PROVIDENCE – Looking for a way to create meaningful connections and brighten someone’s day in the process? Jessica David recommends grabbing a pen and paper, and committing yourself to a bit of snail mail.

David, co-founder of Dear Rhode Island, a community-driven project branching from the What Cheer Writers Club, says there’s an “utter joy” that comes from opening handwritten mail.

The Dear Rhode Island project was co-created by David and club staff Jillian Winters, Jodie Vinson and Susannah Morse, with a goal of bringing Rhode Islanders together through the power of letter-writing. It’s an ongoing pen pal program connecting neighbors at a time when people need it most, especially in the midst of an ongoing pandemic.

In a special round of the initiative, Dear Rhode Island is partnering with Care New England, Prospect CharterCare and Thundermist Health Center for “Thank a Health Care Hero.”

David, of Providence, said that at the end of last year the group did another special round, partnering with local housing authorities and social service agencies to connect letter-writers with people who might be feeling especially isolated. More than 450 people responded, setting out to bring some handwritten cheer to those in need of a boost.

Upon thinking of other ways to activate the group of letter-writers, David said health care workers came to mind as a group that might need an uplifting gesture.

“Obviously health care workers and frontline workers have been bearing this enormous burden,” said David.

She said others may be at home, not bearing the same type of risks, thinking, “What can I do?”

In this round of the program, participants will register to be paired up with a hospital or health care facility and be asked to send a thank-you letter that will reach someone on the frontlines.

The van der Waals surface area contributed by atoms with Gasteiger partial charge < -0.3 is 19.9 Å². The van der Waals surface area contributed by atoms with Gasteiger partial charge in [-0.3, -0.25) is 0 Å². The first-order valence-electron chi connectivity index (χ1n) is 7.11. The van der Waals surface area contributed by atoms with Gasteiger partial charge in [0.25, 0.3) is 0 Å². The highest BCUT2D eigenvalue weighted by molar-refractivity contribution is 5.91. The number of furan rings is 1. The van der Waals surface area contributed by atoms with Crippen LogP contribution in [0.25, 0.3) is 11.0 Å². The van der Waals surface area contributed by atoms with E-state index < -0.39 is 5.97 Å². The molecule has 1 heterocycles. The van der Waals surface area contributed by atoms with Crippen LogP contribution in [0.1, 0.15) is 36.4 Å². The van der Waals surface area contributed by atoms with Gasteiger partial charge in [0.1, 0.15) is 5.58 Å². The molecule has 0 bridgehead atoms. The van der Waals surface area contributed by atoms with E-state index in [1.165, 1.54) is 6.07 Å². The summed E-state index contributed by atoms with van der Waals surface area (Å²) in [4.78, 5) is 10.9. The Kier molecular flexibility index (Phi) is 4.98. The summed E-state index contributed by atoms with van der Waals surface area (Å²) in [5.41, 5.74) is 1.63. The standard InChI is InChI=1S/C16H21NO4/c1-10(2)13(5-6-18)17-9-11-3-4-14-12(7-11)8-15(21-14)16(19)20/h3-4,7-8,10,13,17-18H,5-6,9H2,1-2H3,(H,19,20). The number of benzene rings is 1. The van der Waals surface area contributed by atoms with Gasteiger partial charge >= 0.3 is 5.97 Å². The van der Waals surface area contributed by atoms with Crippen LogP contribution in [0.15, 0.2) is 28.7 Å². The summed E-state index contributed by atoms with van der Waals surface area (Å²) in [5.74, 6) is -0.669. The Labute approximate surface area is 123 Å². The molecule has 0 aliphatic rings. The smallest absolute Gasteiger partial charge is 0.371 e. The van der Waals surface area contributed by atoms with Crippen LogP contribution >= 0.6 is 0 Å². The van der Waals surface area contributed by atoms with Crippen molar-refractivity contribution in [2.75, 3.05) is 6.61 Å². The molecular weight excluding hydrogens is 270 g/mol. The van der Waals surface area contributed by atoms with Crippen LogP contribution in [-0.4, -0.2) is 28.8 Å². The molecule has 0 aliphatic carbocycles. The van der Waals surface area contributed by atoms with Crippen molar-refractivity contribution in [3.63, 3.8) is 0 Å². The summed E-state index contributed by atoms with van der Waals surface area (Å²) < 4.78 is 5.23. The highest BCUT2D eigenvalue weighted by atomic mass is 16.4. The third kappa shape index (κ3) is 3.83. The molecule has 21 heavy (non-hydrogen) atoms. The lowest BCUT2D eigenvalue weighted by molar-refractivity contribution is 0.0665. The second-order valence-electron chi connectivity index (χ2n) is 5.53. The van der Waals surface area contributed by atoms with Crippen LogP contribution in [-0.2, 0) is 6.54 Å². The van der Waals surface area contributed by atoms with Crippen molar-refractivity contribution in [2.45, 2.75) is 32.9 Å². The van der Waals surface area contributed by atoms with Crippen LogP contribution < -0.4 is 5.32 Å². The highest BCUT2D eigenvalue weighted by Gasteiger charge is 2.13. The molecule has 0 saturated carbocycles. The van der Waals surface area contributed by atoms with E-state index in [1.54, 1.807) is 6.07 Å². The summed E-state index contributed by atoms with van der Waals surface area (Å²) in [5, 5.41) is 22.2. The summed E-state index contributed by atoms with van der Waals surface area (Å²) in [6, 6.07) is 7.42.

“Thank-you letters are also their own special category,” said David.

This round of writing will be a one-time letter, with no expectation for recipients to write back. The idea is not to put any undue burden on the already busy health care workers to feel they need to respond, said David.

Participants are invited to sign up by Saturday, March 20, at and will have until Thursday, April 15, to mail their thank-you letter. For more information, visit .

David, who previously worked as executive vice president of Strategy & Community Investments at the Rhode Island Foundation, sees the importance of connecting people.

“What I missed when COVID hit was just the ability to be around people,” she said. “I found myself seeking opportunities to connect with people. Letters are a really powerful way to do that.”

She said there is something special about the time delay that comes with mailing letters. It becomes a reflective exercise with the waiting period. “(To) connect with someone and understand who they are and how they see the world … that’s a powerful experience,” she said.

Since leaving the Rhode Island Foundation, David said she’s been doing consulting with nonprofit organizations and “trying to support amazing work that’s happening locally.”

Her passion for connecting Rhode Islanders, and for the state itself, is evident in conversation.

“I am a huge fan of the state. We have a lot of charm and strength and assets, and people doing good work,” David said.

She said at the Rhode Island Foundation she was able to see a great deal of that and has recently had more time to focus on making those local connections.

“It gives me meaning and joy to stay connected with things that are happening in the community, and people doing good work,” David said. “I’m trying to amplify positive things that are happening.”

Fun fact demonstrating her love of all things Rhode Island: David has an extensive R.I. T-shirt collection. She said when the COVID-19 stay-at-home order first began, she decided to wear one Rhode Island T-shirt each day, and was able to make it past 30 days. Her still-growing collection of shirts can be viewed at .

David also became known by her Twitter followers for spreading encouragement through a project she began in 2019, tweeting daily messages of inspiration, always closing with the phrase, “Chin up.” She’s since compiled them into a book.

David said the Dear Rhode Island project is a prime example of a small thing – the simple gesture of writing a letter – that puts something positive out into the world in a bigger way.

She said throughout this pandemic she has continued to be inspired by people doing amazing work.

“It’s made me much more thoughtful about looking at the community and where we can make it better.”

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